FX Markets Move on Surprise News Institutional Investor Trading Behavior Around Brexit, the US Election, and the Swiss Franc Floor
52 Pages Posted: 9 Jul 2018
Date Written: June 5, 2018
In this JPMorgan Chase Institute report, we examined three recent events that had significant impacts on foreign exchange (FX) markets: the decision by the Swiss National Bank to end their minimum exchange rate policy on January 15, 2015, the Brexit referendum on June 23, 2016, and the US Presidential Election on November 8, 2016. All three events shared one important quality — they had unexpected outcomes that led to the largest one-day moves in the relevant exchange rates in the last 20 years — that made them ideal candidates for research aimed at building a better understanding of institutional investor trading behavior. With this research objective in mind, we examined institutional investor trades in FX markets in the days and hours leading up to, during, and after each event.
First, we find that FX trading volumes for hedge funds, asset managers, and banks spiked during the three events. In contrast, volumes for the corporate, pension/insurance, and public/other investor sectors barely increased. Second, institutional investors traded significant amounts of FX risk during the events, but their net flows alone cannot explain the sharp exchange rate movements during the repricing periods. Third, only hedge funds consistently transferred risk immediately after news broke and as currencies repriced sharply. Other investors transferred risk but only after exchange rates stabilized. Fourth, the active investor sectors played different roles in each event: During the SNB event, they all bought CHF, trading in the direction of the prevailing move in exchange rates; during the Brexit event their net flows were mixed; and during the US Election event they bought MXN, trading against the prevailing move in exchange rates. Fifth, within each investor sector, there was considerable variation in trading behavior during each event. Finally, banks and hedge funds traded higher volumes outside of their normal business hours and outside of a currency’s local market; other investor sectors did not. Our results are informative for policy discussions along two dimensions: financial market stability and central bank communications.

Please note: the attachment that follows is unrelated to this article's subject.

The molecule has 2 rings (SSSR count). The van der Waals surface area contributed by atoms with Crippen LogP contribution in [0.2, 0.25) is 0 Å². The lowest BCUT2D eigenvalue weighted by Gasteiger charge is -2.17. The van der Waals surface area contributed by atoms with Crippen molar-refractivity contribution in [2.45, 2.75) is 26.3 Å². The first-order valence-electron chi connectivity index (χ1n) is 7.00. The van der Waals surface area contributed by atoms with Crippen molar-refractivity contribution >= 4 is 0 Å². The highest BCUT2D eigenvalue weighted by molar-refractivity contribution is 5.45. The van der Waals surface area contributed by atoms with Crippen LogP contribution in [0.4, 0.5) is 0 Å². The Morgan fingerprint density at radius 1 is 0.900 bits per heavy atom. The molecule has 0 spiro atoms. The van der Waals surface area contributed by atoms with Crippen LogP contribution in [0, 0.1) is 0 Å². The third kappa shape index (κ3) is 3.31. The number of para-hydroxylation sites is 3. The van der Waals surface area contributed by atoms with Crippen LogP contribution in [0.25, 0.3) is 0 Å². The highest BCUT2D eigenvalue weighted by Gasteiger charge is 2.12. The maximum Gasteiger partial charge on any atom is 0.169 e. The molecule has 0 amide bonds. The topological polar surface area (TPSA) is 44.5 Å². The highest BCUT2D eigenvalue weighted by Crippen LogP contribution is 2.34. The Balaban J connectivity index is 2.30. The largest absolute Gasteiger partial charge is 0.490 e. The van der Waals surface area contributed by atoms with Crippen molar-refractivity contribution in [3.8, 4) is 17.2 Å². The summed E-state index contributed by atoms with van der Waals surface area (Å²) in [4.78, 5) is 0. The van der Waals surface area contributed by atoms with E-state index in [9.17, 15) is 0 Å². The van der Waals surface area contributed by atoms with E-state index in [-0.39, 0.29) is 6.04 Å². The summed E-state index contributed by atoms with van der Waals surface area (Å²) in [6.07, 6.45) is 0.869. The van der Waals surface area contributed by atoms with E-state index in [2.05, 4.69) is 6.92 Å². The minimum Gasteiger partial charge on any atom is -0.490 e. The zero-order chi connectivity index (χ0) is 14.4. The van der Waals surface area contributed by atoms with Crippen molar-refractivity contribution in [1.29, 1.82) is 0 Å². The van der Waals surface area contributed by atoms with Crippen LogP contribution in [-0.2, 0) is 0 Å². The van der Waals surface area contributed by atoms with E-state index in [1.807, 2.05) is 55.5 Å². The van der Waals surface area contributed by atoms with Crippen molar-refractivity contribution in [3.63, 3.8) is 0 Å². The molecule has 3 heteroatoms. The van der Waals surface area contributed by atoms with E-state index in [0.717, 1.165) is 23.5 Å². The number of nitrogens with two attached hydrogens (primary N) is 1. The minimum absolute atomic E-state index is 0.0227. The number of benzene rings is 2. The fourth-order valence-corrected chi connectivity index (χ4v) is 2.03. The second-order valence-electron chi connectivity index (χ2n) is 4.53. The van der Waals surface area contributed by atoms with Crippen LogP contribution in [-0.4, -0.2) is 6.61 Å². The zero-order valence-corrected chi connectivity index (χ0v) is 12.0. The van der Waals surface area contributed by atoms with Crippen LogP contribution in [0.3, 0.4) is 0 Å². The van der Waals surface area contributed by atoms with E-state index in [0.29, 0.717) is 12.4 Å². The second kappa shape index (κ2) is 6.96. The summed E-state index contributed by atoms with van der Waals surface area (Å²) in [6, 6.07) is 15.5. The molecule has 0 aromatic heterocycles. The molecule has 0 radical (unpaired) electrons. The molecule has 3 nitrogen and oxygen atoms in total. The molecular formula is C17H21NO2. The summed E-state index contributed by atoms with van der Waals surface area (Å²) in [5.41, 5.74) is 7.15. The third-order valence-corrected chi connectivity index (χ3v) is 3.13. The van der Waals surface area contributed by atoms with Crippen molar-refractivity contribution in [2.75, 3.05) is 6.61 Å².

The report leverages a new data asset that includes nearly 400 million institutional investor transactions across all asset classes, sourced from the Markets division of J.P. Morgan’s Corporate & Investment Bank. The analysis in this report is based on 120,000 spot and forward FX transactions in Swiss Francs (CHF), the Pound sterling (GBP), or the Mexican Peso (MXN) that were executed in the hours before, during, and after news broke for each event.
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